Great leaders are great communicators. They share their vision in a way that inspires others and projects a contagious enthusiasm. But this ability doesn’t always come naturally. We’ve all experienced the pep talk that falls flat: the gung ho “take one for the team” speech that triggers sarcasm instead of motivation.
So how do some people stimulate belief, loyalty, and a commitment that defies logic, while others are dismissed and disrespected? With deliberate intent and lots of practice.
Exceptional leaders connect and communicate at a level that few others achieve by consistently following 13 communication practices. In part one of this two part blog, we’ll look at the first seven communication traits great leaders strive to practice.
Great leaders strive to:
- Be personable: They care about their followers and are willing to show it. They get to know their people and connect with them on a personal level. When tensions are high, they take the time to socialize or share some humor and let people de-stress before getting down to business.
- Gain trust: Keeping promises, telling the truth, and following through are all hallmarks of great leaders. People will forgive many failings if they trust, and nothing if they don’t.
- Tell it like it is: Sugar-coating bad news, covering up mistakes, or understating risks to keep people onside tends to backfire. Leaders give people the straight goods when things go off track and then quickly refocus on moving forward.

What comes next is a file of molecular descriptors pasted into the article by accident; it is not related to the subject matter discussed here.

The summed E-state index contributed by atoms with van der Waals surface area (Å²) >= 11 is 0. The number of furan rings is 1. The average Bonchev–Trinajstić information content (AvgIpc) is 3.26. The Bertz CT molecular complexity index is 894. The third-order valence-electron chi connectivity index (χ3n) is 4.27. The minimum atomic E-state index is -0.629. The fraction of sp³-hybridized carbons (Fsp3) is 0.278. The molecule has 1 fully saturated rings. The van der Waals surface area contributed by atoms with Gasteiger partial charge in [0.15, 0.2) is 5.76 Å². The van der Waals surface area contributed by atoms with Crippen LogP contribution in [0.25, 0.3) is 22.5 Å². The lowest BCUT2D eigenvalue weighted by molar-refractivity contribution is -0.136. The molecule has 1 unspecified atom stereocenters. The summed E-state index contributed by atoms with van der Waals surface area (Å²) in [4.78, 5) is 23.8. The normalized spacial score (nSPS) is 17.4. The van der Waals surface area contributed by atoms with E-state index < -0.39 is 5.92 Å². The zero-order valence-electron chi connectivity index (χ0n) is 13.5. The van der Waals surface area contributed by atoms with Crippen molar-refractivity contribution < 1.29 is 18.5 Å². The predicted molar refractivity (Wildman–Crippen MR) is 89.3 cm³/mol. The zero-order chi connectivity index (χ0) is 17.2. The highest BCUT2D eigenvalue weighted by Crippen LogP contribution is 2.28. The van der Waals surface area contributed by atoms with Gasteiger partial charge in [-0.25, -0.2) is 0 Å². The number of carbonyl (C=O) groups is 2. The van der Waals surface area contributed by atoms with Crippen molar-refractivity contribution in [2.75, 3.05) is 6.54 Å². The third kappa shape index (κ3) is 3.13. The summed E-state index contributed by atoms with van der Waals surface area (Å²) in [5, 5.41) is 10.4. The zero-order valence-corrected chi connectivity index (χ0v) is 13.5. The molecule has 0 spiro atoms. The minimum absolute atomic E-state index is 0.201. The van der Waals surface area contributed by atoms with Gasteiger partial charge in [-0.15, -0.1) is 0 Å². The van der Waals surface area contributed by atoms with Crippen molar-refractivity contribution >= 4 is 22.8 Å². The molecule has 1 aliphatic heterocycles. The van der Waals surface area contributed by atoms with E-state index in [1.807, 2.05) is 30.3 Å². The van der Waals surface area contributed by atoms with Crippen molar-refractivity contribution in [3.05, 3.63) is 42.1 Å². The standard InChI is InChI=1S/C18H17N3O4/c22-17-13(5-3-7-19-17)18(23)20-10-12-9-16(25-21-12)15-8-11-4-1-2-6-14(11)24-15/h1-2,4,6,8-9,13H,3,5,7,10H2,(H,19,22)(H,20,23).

- Avoid ambiguity: Clarity is essential for vision. It’s hard to hit a fuzzy target or believe in a confusing message. Leaders are specific, concise, and, above all, clear in communicating their objectives and the principles they embrace.
- Be open-minded: While their vision is clear and unwavering, great leaders know there are multiple routes to any destination and they remain receptive to the input of their teams when mapping the way.
- Listen: When followers feel heard, they stay committed to the vision. Effective leaders commit to being fully present when conversing with their teams. They know people will only follow a leader who reflects their priorities and speaks for them and only a leader who listens can do that.
- Stay calm: When tempers fray and plans blow up, the best leaders remain calm. Resolute in the face of obstacles and unflappable regardless of external pressures, they lead with a cool composure that inspires confidence.
What communication habits do you strive to practice in your food and beverage workplace? Comment below and check back on May 11 for part two of 13 Communication Practices of Exceptional Leaders.